Home equity reaches a 4-year high
The percentage of equity-rich homes hit 49% in the second quarter, rebounding after a decline earlier in the year.
- High equity mean better profits for sellers, while homeowners who stay put will continue to build wealth.
- An equity cushion has helped limit foreclosures, and only 2.8% of mortgaged homes were seriously underwater in Q2.
- Midwest states saw the biggest equity gains, while a handful of states experienced declines.
Many sellers and homeowners are sitting pretty as home equity staged a nice comeback in the second quarter.
The latest home equity report from ATTOM found that 49% of mortgaged residential properties in the U.S. were considered equity-rich, meaning that borrowers owed 50% or less of the value of their home.
That's the highest level in at least four years, topping even the early-pandemic days when home prices were surging. The percentage of equity-rich properties had fallen for two straight quarters, dropping to 47% last month, before this most recent turnaround.
"The second-quarter market revival bestowed immediate benefits on homeowners around the nation in the form of better profits for sellers and rising equity for those staying put. Equity levels were high even during the recent downturn, and now they are going back up and better than ever," said Rob Barber, CEO for ATTOM.
"It is well worth nothing that the market remains in flux and the recent improvement could easily be temporary," Barber cautioned. "But with the 2023 peak buying season still underway, it seems that homeowners can reasonably expect their household balance sheets to grow a bit more in the near future."
The rise in home values has also helped stave off any significant increases in distressed properties. ATTOM reports only 2.8% of mortgaged properties were seriously underwater in the second quarter, the lowest point since at least 2019.
And for those homes that were facing foreclosure in the second quarter, 92% had at least some equity built up. At 97%, Utah had the highest percentage of potential foreclosures with some equity, while Louisiana had the lowest at 82%.
Equity funneled into remodeling
This high level of equity-rich homeowners has fueled the boom in the home renovation market, according to the Mortgage Bankers Association. Home Equity Lines of Credit (HELOCs) and home equity loans jumped 50% in 2022 compared to two years earlier, according to the latest MBA report.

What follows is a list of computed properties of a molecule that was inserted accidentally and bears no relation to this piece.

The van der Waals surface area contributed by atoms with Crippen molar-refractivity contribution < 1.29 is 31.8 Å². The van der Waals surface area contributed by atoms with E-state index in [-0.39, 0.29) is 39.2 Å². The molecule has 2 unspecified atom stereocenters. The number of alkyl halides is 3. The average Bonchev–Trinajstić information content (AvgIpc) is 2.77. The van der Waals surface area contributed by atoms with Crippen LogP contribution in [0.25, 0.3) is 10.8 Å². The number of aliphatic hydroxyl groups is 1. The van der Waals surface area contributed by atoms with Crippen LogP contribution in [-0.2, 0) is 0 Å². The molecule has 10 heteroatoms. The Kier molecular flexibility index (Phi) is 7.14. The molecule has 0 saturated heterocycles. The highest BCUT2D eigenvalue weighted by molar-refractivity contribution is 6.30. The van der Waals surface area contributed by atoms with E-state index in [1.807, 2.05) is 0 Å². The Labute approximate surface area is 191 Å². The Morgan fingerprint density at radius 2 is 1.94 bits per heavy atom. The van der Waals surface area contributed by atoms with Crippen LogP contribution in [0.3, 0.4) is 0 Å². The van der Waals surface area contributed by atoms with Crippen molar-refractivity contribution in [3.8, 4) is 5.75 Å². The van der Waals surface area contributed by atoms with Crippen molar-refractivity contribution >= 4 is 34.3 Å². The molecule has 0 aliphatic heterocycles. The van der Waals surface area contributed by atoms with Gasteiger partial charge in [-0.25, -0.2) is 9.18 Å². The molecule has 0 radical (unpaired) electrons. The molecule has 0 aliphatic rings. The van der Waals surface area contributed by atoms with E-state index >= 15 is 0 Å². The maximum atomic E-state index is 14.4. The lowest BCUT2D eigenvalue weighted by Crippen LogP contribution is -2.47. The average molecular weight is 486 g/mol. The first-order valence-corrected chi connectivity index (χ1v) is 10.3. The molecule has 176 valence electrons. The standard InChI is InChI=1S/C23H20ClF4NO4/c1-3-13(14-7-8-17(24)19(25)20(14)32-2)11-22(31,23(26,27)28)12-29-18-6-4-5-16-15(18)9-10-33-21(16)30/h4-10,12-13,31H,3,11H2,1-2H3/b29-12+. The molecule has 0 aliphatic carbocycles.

Marina Walsh, MBA's vice president of industry analysis, said home renovations were cited in nearly two-thirds of the home equity loan applications, followed by debt consolidation (25%) and emergency cash management or other (10%).
But for potential buyers, an increase in the number of homeowners opting to remodel rather than sell means even less available inventory of existing homes.
"The housing inventory shortage, combined with home-price appreciation and a low-rate first mortgage, make home renovations an attractive alternative for many homeowners who are looking to improve their spaces," Walsh said.
Midwest homeowners gained the most equity
As buyers looked to the Midwest for more affordable homes, prices and equity rose significantly in the region. Wisconsin, where the percentage of equity-rich homes jumped from 41.6% to 47.1%, saw the biggest gains between the first and second quarter, followed by Michigan and South Dakota.
The South and West regions had slower growth in home equity, with some states, including Nevada, Louisiana and Arizona, seeing a decline in the percentage of equity rich properties.
States with the highest levels of equity-rich properties were Vermont (77.5% of mortgaged homes were equity-rich), California (63.3%) and Montana (60.9%). The lowest were Louisiana (23%), Alaska (29.2%) and Illinois (29.5%).